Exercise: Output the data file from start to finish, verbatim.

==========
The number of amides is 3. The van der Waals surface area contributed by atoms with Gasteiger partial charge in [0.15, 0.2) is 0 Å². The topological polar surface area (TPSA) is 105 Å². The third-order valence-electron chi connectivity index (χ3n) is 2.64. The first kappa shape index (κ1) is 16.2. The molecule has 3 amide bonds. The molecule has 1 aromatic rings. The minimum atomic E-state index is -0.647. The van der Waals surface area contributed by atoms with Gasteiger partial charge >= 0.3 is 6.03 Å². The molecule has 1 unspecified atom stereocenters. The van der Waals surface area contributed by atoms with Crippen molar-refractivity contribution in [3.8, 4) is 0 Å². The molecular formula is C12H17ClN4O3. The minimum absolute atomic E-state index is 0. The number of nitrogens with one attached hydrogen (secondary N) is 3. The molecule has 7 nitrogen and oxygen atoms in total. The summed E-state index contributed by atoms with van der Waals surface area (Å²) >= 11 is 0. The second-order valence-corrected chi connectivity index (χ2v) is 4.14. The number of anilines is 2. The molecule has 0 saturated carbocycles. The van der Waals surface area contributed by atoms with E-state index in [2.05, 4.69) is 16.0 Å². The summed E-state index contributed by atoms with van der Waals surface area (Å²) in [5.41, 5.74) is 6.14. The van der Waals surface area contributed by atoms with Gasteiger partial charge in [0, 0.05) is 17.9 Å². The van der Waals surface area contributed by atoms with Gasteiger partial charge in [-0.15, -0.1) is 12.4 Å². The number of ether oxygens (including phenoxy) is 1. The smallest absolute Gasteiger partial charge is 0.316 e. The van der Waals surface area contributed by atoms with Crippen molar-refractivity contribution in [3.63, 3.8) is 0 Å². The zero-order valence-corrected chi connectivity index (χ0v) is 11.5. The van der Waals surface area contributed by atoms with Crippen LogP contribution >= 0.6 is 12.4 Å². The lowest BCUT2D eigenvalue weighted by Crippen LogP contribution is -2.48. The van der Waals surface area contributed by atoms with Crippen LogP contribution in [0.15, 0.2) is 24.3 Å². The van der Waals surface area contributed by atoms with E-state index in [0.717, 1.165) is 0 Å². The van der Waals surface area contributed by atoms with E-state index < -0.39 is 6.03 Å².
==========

The number of amides is 3. The van der Waals surface area contributed by atoms with Gasteiger partial charge in [0.15, 0.2) is 0 Å². The topological polar surface area (TPSA) is 105 Å². The third-order valence-electron chi connectivity index (χ3n) is 2.64. The first kappa shape index (κ1) is 16.2. The molecule has 3 amide bonds. The molecule has 1 aromatic rings. The minimum atomic E-state index is -0.647. The van der Waals surface area contributed by atoms with Gasteiger partial charge >= 0.3 is 6.03 Å². The molecule has 1 unspecified atom stereocenters. The van der Waals surface area contributed by atoms with Crippen molar-refractivity contribution in [3.8, 4) is 0 Å². The molecular formula is C12H17ClN4O3. The minimum absolute atomic E-state index is 0. The number of nitrogens with one attached hydrogen (secondary N) is 3. The molecule has 7 nitrogen and oxygen atoms in total. The summed E-state index contributed by atoms with van der Waals surface area (Å²) >= 11 is 0. The second-order valence-corrected chi connectivity index (χ2v) is 4.14. The number of anilines is 2. The molecule has 0 saturated carbocycles. The van der Waals surface area contributed by atoms with E-state index in [2.05, 4.69) is 16.0 Å². The summed E-state index contributed by atoms with van der Waals surface area (Å²) in [5.41, 5.74) is 6.14. The van der Waals surface area contributed by atoms with Gasteiger partial charge in [0, 0.05) is 17.9 Å². The van der Waals surface area contributed by atoms with Gasteiger partial charge in [-0.15, -0.1) is 12.4 Å². The number of ether oxygens (including phenoxy) is 1. The smallest absolute Gasteiger partial charge is 0.316 e. The van der Waals surface area contributed by atoms with Crippen molar-refractivity contribution in [3.63, 3.8) is 0 Å². The zero-order valence-corrected chi connectivity index (χ0v) is 11.5. The van der Waals surface area contributed by atoms with Crippen LogP contribution >= 0.6 is 12.4 Å². The lowest BCUT2D eigenvalue weighted by Crippen LogP contribution is -2.48. The van der Waals surface area contributed by atoms with Crippen LogP contribution in [0.15, 0.2) is 24.3 Å². The van der Waals surface area contributed by atoms with E-state index in [0.717, 1.165) is 0 Å². The van der Waals surface area contributed by atoms with E-state index < -0.39 is 6.03 Å².